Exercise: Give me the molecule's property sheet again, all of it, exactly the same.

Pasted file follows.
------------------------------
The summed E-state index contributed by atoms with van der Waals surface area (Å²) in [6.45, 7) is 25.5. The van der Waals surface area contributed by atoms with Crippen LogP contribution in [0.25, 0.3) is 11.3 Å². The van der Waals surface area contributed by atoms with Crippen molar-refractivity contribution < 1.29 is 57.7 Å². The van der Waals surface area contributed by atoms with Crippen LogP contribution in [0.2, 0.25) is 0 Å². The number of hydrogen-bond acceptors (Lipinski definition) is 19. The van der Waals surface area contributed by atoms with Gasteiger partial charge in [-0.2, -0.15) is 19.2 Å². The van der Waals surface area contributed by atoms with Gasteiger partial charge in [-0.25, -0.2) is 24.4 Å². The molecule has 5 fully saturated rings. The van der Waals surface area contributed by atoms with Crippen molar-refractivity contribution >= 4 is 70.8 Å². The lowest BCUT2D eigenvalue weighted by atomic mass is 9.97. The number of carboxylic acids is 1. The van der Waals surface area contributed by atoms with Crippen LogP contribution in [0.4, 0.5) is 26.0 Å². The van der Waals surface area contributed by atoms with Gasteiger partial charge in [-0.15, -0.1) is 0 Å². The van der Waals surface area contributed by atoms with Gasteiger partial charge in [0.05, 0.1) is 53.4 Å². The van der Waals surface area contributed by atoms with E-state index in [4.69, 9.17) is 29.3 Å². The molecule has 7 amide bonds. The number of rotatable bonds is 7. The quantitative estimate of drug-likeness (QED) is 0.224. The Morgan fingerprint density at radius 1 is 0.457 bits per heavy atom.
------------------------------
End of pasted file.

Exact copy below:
The summed E-state index contributed by atoms with van der Waals surface area (Å²) in [6.45, 7) is 25.5. The van der Waals surface area contributed by atoms with Crippen LogP contribution in [0.25, 0.3) is 11.3 Å². The van der Waals surface area contributed by atoms with Crippen molar-refractivity contribution < 1.29 is 57.7 Å². The van der Waals surface area contributed by atoms with Crippen LogP contribution in [0.2, 0.25) is 0 Å². The number of hydrogen-bond acceptors (Lipinski definition) is 19. The van der Waals surface area contributed by atoms with Gasteiger partial charge in [-0.2, -0.15) is 19.2 Å². The van der Waals surface area contributed by atoms with Gasteiger partial charge in [-0.25, -0.2) is 24.4 Å². The molecule has 5 fully saturated rings. The van der Waals surface area contributed by atoms with Crippen molar-refractivity contribution >= 4 is 70.8 Å². The lowest BCUT2D eigenvalue weighted by atomic mass is 9.97. The number of carboxylic acids is 1. The van der Waals surface area contributed by atoms with Crippen LogP contribution in [0.4, 0.5) is 26.0 Å². The van der Waals surface area contributed by atoms with Gasteiger partial charge in [-0.15, -0.1) is 0 Å². The van der Waals surface area contributed by atoms with Gasteiger partial charge in [0.05, 0.1) is 53.4 Å². The van der Waals surface area contributed by atoms with E-state index in [4.69, 9.17) is 29.3 Å². The molecule has 7 amide bonds. The number of rotatable bonds is 7. The quantitative estimate of drug-likeness (QED) is 0.224. The Morgan fingerprint density at radius 1 is 0.457 bits per heavy atom.